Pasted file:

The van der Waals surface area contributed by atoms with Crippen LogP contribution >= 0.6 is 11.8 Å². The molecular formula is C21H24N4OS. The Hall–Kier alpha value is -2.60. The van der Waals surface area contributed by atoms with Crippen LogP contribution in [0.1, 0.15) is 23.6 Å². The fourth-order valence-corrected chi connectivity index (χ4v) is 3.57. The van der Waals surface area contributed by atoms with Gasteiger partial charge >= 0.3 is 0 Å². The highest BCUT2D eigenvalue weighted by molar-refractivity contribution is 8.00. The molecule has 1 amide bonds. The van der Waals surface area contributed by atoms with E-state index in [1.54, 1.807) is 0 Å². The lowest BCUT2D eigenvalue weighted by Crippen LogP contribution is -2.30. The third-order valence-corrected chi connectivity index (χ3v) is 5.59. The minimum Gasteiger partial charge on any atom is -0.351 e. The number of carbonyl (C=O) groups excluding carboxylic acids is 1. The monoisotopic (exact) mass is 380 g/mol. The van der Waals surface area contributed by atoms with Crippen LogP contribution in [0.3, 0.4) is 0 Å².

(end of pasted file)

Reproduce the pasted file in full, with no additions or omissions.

The van der Waals surface area contributed by atoms with Crippen LogP contribution >= 0.6 is 11.8 Å². The molecular formula is C21H24N4OS. The Hall–Kier alpha value is -2.60. The van der Waals surface area contributed by atoms with Crippen LogP contribution in [0.1, 0.15) is 23.6 Å². The fourth-order valence-corrected chi connectivity index (χ4v) is 3.57. The van der Waals surface area contributed by atoms with Gasteiger partial charge >= 0.3 is 0 Å². The highest BCUT2D eigenvalue weighted by molar-refractivity contribution is 8.00. The molecule has 1 amide bonds. The van der Waals surface area contributed by atoms with E-state index in [1.54, 1.807) is 0 Å². The lowest BCUT2D eigenvalue weighted by Crippen LogP contribution is -2.30. The third-order valence-corrected chi connectivity index (χ3v) is 5.59. The minimum Gasteiger partial charge on any atom is -0.351 e. The number of carbonyl (C=O) groups excluding carboxylic acids is 1. The monoisotopic (exact) mass is 380 g/mol. The van der Waals surface area contributed by atoms with Crippen LogP contribution in [0.3, 0.4) is 0 Å².